This is KPBS Midday Edition I am Maureen Cavanaugh . Any good meal can comfort a raging hunger cobbler when it comes to those meals we call comfort food, we mean something more than just being full. So why do some foods make us happy, bring us emotional comfort, make us feel safe? We asked patrons at great Maple restaurant at Hillcrest with a call comfort field -- food. I am from Maine, and I enjoy a good hamburger. It brings me back to being a kid and being with my family, and having hamburgers and hanging down, laughing and having fun in the trees. My name is Christina, I love the southern style macaroni and cheese, how cheesy is and it reminds me of the best at times. I my name is printed, I was left Capt. crunch, the berries one, not the normal one, love the berries and Cap'n Crunch, that is my comfort food. This month on our Sci-Q series and entering hours, we will explore the science of comfort food. Recently I spoke with Jordan Troisi are Tasco Jordan Troisi University of the South and lead author on the preference for comfort food. And Katie Ferraro a dietitian at SDSU and here's the interview. Jordan, how do you define comfort food in your research? For our research studies we that participate participate Tasco by writing about a comfort food experience and is whatever seems that comes to mind. Did you find that it is any one type of food cost something warm or something sweet? Yes, in some ways a little bit surprised and just to to learn about, our participant's who identified all kinds of foods as comfort foods. Sometimes they are warm, room temperature, sometimes sweet foods, savory foods. It does not seem to that we are now down to one particular type of food. What type of effect does it have on people? We tend to find that individuals associate comfort food with billions of interpersonal connection, reduced feelings of loneliness, things along those lines. When people are given the opportunity to consume more think about or write about comfort food experience, it seems to call to mind this idea of interpersonal connection. And this is particularly true for the participants that we have who tend to report having strong relationships with other individuals in the first place. As a dietitian, Katie, do you see evidence have are a powerful emotion that people have with foods? Certainly, sulfite in fy as emotional eaters. They may use food to deal with it different variety of emotions, happy and sad, and people who also eat different foods depending upon the weather, Astrid and has mentioned with hot foods being associated with colder temperatures, sweet foods with Association of holidays, savory foods with family gatherings. It runs across the gamut. People usually come to you for advice with a problem, food and changing their diets. What do they tell you with why they need to have a certain food? Sometimes it helps to ask the person to identify if they been not know the difference between hunger versus appetite. Hunger is physiological but appetite is desired to eat. Special people who struggle with weight, they tend to feed their appetite more heard so they are eating based upon emotional reasons that are not tied to hunger. We are helping people reconnect if you are hungry art if you physically need food. Or are you tending to an emotional that the appetite is working on this Post a hunger. -- As opposed to hunger. Here are some of what they had to say about their comfort food. My mother was not a great cook, I will tell you that. She made really good meatloaf en masse potatoes. And it's hard to mess up mashed potatoes. I have never met L potato I did not like. Yes, she would do that. And my wife makes much better meatloaf, mashed potatoes and asparagus. But it is still comfort food. They start with smells. Getting off the school bus in the springtime and the peaches had ripened on our tree. Sometimes I could smell my mother's homemade peach cobbler. And the cinnamon and spices in it and it was awesome. It is mostly whatever tastes good where I will feel taking care of. I like feeling taken care of when I have a rough week. Bill K and Penelope talking about comfort food. Jordan I am wondering, does that explain the cravings that people have for this type of food? Sure, when we listen to the things that those three-page and says mentioned, we are talking about our peoples learned associations, their memories that they have with significant others and feelings as though they are being taken care of. There is a very significant emotional component. And that emotional component seems to center around feeling connected to other individuals. Certainly, I think these are important features of considering food to be a conference food -- comforting food. People under isolation or stress, or cannot connected to people, with that predict comfort food? Yes. In the recent study, especially with strong relationships. When they felt more isolated, they were more likely to concern comfort food and report enjoying it to a greater degree than individuals who have not been under an significant experience of isolation. So it would make sense that item served at family holiday meals will give you feelings of comfort and togetherness. Does this explain why and and families have very similar meals at holidays, always the same thing, turkey or ham with traditional recipes for side dishes? Absolutely. There is something very comes considerable, culturally significant meals in America, the Thanksgiving holiday seems to provide these same foods time and time again. That is why we often see these traditional cultural foods to be things that people considered to be comfort foods. There are things they can count on and things that have been reliably associated with other people. What if you had a history of terrible family gatherings, that does happen? Is it just the fact that you are not alone that imprints that desire for that food? We might see two things going on there. Individuals who tend to have less strong relationships with other individuals are those who we refer to as insecurity attach, more anxious or they tend to experience the benefits of comfort food to a lesser degree, suggesting that these individuals, because their relationships with others are not quite as strong. When they are explodes to foods that remind them of others they do not seem to produce the same positive effect. But those with strong relationships, the effects do seem to be profound. Also suggesting that perhaps food had not such good relationships. Maybe we should avoid the foods that we have had that are associated with those individuals as well. Jordan, comfort food, are you saying that there can be something like this comfort food? In the eye of the beholder, yes. Katie let me ask you, does this attraction to comfort food have a downside on people's diet and health? Yes this certainly can be a downside and problematic if people are seeking gal comfort food as a primary need for comforting. For the most part comfort foods are associated with higher calorie and higher fat foods and can lead to unwanted weight gain during the holidays. Think about your traditional comfort foods, you are hard-pressed to say they crave kale salad. A two A 210 two mean on the high side of fat and calories. They are not necessarily problematic, and contributes to too many additional calories than it would be something we would want to talk about as a problem. Do you balance if someone comes to insist they need this particular kind of food, at an end of a long stressful week, or time of year, even though I know it is not good for me. Do you balance the positive reinforcement that the food gives the individual with perhaps whereafter negative consequence there could be to a more calories and fat content? Yes certainly. Depriving yourself of foods that you like and crave only lead to disaster down the road. Giving into your cravings within moderation is perfectly acceptable. And I work with individuals to say what can we moderate, or change the frequency of the foods that you are eating cock in you eat them less often or change the portion size? Some people prefer a really good piece of cheese or chocolate, and they will be okay with less of it if there is more decadent. And the third way to approach is if people need higher volumes of food, what sort of swaps can we do, like macaroni and cheese and shepherds pie which are slightly healthier and get that emotional satisfaction without extra burden of calories and fat in traditional recipes. Katie makes a point cut even though you have identified a range of foods that people go to to find comfort or to remind them of a better time in their lives. The general public seems to identify these foods as things like macaroni and cheese, mashed potatoes, ice cream, certain that build foods. Do you have any idea as to why that is? I think that number of these foods, considered to be relatively high in calories and fat, are also foods that are relatively easily prepared. Relatively inexpensive, and relatively common as well. These are things that are easy to come by, more and more likely to be the case for these individuals and associating it with other individuals. Certainly there is a range of things that people might report as their comfort foods. But you are right, we absolutely do see many food items that people consider to be comfort foods, those that are somewhat higher, as Katie suggested. Our hiring calorie and that should content. Does that go across different ethnic traditions, different countries, or is it perhaps something like the so soup of comfort food for some people? You are absolutely right. The recent research that we did in 2011, with participants for home there was about 40% of our participants were Asian individuals or Asian Americans. And we will see cropping up bunch more frequently, things like miso soup, kimchi, family recipes for individuals who are from another country. So, I think what is a powerful part of this message, what matters is the kind of food that people have come to associate with others, and hopefully, I think a profound finding, could we actually alter these traditions within one's family, or within the cultural more broadly to allow people to find some satisfaction, and some identification with foods that are a little bit more healthy? If a family started a tradition of having kale salad as Katie is mentioned, as perhaps the opener to the traditional Thanksgiving holiday meal. That might become a comfort food for the kids down the line. Sounds great to me. It's equally camp without order in place. It may be a tall order in the Inkster and households. I am wondering, if indeed people are getting such intense emotional satisfaction out of certain foods. They are in the midst of their families and getting that being forced, reminder of what this food means to them. It would seem to me, make people go overboard a bit. Certainly, there is the emotional ties well. You are much more inclined to eat food like that more frequently during the holidays. If you are at a party or a potluck, bore larger portions. You have to be prepared and you do not have to aboard them. If you fail to plan you plan to fail. Plan the. If people are aware of the fact that the link between feelings of togetherness, of not being isolated, of reduced stress when eating certain types of foods. Do you see that changing their behavior? I do not think it might change as much as we expect. We tend to see this real emotional benefit, comes among individuals that are more securely attached, and have a favorable relationship with others heard a strong relationship with others. These are individuals who connect with these people, they do not feel concerned about the acceptance from other people. So consequently, especially for what we are talking about, traditions and holiday parties, these are not necessarily the people that I would think of as at risk for a sense of low social connection, and then consequently, overconsumption of comfort food. These are individuals who use food and supplement their sense of connections with others. That will seek out other individuals on a regular basis. In order to feel socially connected. Jordan, what is your comfort food this holiday season? I am one that comes from a family of traditional holiday meals. I cannot pin down just one part of the Thanksgiving meal. It is a whole package for me, from Turkey to stuffing and mashed potatoes, the whole play I suppose it and Katie Collier comfort food X I am currently pregnant and I have a pregnancy potato problem. Sweet potatoes and otherwise. Okay, want to thank you both. I've been speaking with Jordan Josie, and lead author of a recent report on the preference of comfort food, and Katie Ferraro a dietitian at Miramar college. Think you both and happy holidays. -- Thank you both and happy holidays.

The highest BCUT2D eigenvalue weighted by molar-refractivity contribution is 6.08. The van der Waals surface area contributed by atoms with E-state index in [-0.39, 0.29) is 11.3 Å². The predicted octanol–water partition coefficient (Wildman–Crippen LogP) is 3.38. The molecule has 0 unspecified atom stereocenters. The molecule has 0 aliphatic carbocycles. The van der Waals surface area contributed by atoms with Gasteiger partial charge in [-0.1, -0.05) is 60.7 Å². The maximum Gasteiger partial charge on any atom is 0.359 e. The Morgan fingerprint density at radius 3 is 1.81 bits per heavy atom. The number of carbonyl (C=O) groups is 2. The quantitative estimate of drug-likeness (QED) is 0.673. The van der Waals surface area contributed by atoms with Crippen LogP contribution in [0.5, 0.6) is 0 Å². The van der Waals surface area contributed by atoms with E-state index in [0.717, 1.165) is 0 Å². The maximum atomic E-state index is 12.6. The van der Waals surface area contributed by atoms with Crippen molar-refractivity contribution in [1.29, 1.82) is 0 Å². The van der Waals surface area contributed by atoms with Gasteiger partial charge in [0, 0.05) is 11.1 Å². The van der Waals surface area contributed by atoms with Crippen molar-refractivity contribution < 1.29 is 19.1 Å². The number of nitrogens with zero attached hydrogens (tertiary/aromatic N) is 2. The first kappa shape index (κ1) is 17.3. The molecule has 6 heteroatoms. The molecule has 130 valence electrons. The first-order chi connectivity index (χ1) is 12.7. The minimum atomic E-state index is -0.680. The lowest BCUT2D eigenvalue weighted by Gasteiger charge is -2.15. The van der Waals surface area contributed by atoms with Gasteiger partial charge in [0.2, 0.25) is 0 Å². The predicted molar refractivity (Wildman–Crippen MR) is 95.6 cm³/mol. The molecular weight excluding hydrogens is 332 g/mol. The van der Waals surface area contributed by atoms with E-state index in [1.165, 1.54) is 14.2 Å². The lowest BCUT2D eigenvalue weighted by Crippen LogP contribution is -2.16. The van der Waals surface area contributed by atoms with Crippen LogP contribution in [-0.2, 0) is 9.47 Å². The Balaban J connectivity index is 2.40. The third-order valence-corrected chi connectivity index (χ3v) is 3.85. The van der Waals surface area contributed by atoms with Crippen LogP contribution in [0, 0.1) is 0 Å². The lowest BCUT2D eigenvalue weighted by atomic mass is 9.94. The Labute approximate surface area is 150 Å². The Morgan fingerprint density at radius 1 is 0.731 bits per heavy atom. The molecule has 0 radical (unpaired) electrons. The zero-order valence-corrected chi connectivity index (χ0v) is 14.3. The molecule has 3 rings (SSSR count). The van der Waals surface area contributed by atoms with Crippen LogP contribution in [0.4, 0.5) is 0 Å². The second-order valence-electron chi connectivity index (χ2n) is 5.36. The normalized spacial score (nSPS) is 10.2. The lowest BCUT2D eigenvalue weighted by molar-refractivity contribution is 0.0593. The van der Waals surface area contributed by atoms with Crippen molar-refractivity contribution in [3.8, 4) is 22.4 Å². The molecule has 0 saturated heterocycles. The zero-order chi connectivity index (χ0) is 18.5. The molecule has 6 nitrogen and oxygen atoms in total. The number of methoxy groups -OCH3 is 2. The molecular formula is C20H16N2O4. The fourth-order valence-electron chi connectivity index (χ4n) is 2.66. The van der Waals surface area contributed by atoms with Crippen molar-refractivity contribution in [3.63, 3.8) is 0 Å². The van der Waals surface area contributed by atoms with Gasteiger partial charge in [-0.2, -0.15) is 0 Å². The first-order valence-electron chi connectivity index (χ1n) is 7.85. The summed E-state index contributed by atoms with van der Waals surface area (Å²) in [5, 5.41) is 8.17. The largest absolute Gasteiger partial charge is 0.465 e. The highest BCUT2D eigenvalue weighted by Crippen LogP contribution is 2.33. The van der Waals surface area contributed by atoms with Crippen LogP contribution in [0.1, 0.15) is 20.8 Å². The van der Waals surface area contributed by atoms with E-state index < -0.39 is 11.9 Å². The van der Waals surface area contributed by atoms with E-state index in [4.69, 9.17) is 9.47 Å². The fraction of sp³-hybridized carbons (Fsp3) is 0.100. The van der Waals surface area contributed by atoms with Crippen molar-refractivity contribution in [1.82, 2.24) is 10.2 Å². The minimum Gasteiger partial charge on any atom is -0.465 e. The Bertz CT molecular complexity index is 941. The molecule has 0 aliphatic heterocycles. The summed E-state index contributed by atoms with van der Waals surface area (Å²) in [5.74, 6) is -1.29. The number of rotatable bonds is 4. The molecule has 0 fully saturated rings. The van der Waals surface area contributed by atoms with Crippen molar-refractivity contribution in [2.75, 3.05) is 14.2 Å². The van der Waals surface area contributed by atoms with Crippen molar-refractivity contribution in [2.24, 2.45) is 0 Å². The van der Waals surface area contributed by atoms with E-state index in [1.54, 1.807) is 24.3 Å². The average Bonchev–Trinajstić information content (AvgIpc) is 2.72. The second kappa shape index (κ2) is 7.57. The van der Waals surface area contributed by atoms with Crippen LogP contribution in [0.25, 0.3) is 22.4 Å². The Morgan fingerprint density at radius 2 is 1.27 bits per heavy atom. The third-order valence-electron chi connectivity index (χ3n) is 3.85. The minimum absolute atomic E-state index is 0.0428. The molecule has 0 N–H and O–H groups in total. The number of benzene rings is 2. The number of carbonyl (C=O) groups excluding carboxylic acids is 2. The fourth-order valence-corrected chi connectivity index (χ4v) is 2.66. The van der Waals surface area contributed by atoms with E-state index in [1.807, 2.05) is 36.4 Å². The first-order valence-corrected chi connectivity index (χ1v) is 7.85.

Any good meal can comfort hunger. But when it comes to those meals we call "comfort food," it means something more than just feeling full, said Jordan Troisi, lead author of a report about comfort food.

Kay Snavely, who reminisced about her favorite comfort foods while dining at Great Maple in Hillcrest, said they start with smells she remembers from returning home from school as a little girl.

"The peaches had ripened on our tree, and sometimes I could smell my mother's homemade peach cobbler and the cinnamon and the spices in it," Snavely said. "It was awesome."

Troisi, an assistant professor of psychology at Sewanee, The University of The South in Tennessee, said emotion is tied to comfort food.

"What we're talking about here are people's learned associations, their memories that they have with significant others and feeling as though they're taken care of," Troisi said. "I think that emotional component seems to center around feeling connected to other individuals. I think these are important features of considering a food to be a comfort food."

Troisi said those surveyed described a range of foods as comfort food.

“Our participants seem to identify all kinds of food,” Troisi said. “It doesn’t seem we’re narrowing it down to any one kind of food.”